Justice Ruth Bader Ginsburg’s enormous legacy, coupled with the timing of the vacancy she leaves behind, has already made the fight to replace her politically momentous. Yet it may not have a direct effect on the outcome of the presidential election.
It is absolutely true that nothing motivates a party base like a battle over a Supreme Court confirmation. Indeed, many believe that the confirmation fight over Justice Brett Kavanaugh in 2018 galvanized previously lethargic Republican voters in red states, enabling Senate Republicans to expand their majority by two seats, even as the party lost dozens of House seats in suburban seats.
My hunch is that the suburban congressional debacle would have come anyway. The Democratic base was already incensed by Donald Trump’s election. But the Kavanaugh confirmation gave Republicans the political equivalent of a B-12 shot, energizing their own base and yielding the bifurcated election results that followed.
Talking with pollsters and strategists in both parties since Justice Ginsburg’s passing reveals two points: First, they say that nobody knows the political ramifications of Ginsburg’s vacancy. Then they concede that it might not affect the presidential race much at all, given that both parties already were at DEFCON 1. It’s hard to crank the dial up much higher.
In a memo to clients and friends, former Clinton White House political director Doug Sosnik argues, “The death of Justice Ginsburg will further exacerbate the divisions in our country that have led to the tribal politics that define … our times.” Sosnik goes on to suggest that the Left is “clearly energized by the announcement that Trump plans to nominate a replacement next week for Justice Ginsburg, with ActBlue raising over $100 million in 38 hours following the announcement of the Supreme Court opening.”
At the same time, Sosnik predicts that “Republicans will also benefit from the coming Supreme Court fight. Trump needed a circuit-breaking event to change the dynamic of the race, which has clearly favored Biden so far. Up until now the election has largely been about the impact of the coronavirus on the health of the public and of the economy, and any day that’s the focus is a bad day for Trump. In the Wall Street Journal/NBC poll that was released ... Biden enjoys a 22-point advantage over Trump on who would do a better job of dealing with the virus.”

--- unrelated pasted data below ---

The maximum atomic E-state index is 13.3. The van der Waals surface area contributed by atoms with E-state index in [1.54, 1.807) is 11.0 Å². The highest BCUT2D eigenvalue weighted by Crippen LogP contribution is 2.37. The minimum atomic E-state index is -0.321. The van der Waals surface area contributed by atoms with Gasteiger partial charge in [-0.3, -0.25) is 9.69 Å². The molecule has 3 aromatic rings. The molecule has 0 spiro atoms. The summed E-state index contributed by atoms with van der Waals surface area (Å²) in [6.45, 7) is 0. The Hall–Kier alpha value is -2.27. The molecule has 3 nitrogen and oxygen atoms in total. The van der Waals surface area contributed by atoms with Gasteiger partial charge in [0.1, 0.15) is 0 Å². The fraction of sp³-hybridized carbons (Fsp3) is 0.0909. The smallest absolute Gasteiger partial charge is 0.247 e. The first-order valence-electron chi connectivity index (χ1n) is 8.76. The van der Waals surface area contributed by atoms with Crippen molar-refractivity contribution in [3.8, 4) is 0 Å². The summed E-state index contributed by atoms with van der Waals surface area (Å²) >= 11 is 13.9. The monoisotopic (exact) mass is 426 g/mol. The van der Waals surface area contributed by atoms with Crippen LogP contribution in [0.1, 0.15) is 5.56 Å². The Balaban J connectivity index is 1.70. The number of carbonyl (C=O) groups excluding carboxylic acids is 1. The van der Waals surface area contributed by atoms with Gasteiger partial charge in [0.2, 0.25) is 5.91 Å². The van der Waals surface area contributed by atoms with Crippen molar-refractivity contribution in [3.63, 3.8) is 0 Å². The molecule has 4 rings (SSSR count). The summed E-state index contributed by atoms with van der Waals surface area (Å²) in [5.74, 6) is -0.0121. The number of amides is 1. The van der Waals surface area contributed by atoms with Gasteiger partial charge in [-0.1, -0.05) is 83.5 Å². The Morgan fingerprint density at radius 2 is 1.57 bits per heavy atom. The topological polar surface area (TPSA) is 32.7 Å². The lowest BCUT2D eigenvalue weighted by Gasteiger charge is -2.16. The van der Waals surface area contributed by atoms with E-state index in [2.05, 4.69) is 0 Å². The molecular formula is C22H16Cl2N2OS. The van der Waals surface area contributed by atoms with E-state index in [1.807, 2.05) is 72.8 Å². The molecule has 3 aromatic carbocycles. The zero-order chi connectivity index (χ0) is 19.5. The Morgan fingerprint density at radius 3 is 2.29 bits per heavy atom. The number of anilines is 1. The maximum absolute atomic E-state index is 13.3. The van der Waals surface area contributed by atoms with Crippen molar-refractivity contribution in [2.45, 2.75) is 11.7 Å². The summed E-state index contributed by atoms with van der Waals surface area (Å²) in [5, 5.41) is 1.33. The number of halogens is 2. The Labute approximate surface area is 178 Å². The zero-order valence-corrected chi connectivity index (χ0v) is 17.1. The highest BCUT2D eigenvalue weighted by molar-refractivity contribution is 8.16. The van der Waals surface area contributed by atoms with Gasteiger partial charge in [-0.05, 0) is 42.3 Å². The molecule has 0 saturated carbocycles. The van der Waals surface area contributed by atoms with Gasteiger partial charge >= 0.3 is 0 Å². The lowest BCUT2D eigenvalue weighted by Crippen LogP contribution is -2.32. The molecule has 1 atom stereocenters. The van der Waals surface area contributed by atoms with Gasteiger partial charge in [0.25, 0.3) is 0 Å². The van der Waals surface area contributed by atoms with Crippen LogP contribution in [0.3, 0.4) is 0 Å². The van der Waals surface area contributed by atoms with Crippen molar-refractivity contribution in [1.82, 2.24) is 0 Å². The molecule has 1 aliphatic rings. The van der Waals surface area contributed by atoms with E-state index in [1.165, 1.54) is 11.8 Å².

But will any of this change the state of the race? Given how impervious Trump’s numbers have been to developments (positive or negative), the threshold is very high. After all, even amid the greatest crisis our country has faced in generations and the sharpest economic decline since the Great Depression, nothing seemed to move his approval numbers beyond a narrow band. If six consecutive months of 50-year low unemployment didn’t get him above the high 40s in percentage points, and the revelations in Bob Woodward’s book or allegations of Trump referring to American war dead as “suckers” and “losers” don’t drop him below the 35-to-38 percent level, not much will.
In an analysis of the NBC/WSJ poll conducted just prior to Ginsburg’s death, Hart Research partner Jeff Horwitt wisely wrote, “The fundamentals of our country have been shaken to our core while the fundamentals of the election have not.” In January, Trump’s job approval rating was 46 percent, now it is 45 percent. His “feeling thermometer” (positive and negative views) was minus-8 then; now it’s minus-11. Biden’s feeling thermometer was minus-7, now it is minus-2, “the one place where there has been SOME movement.” The ballot test had Biden leading Trump 50 to 44 percent in January; now he’s ahead 51 to 43 percent.
Coming at it from a different direction, Republican strategist Bruce Mehlman, in his latest thought-provoking deck, lists “four concurrent super-disruptors" roiling the electorate: the "recession, [the] pandemic, mass protests, [and] intense elections."
Back up to 30,000 feet, Horwitt argues that, “This may not feel like a normal election and we may be unable to feel the passion and energy on the ground due to virtual conventions and far fewer rallies and in person events, but be assured voters are indeed paying close attention and interest in the election is at a record level. And this is even before October and the debates still to come. It may be hard to physically see and feel the passion that voters are feeling about the campaign in traditional ways, but Americans are certainly engaged and following the election which suggests incredibly high turnout.”
Many strategists seem to feel that the SCOTUS fight might hurt endangered Republican senators in blue-tilting states, such as Susan Collins in Maine and Cory Gardner in Colorado. In red states, however, the likes of Montana’s Steve Daines and South Carolina’s Lindsey Graham could benefit from the heightened level of partisanship. We’ll see, but don’t expect the same type of effects on the top of the ticket.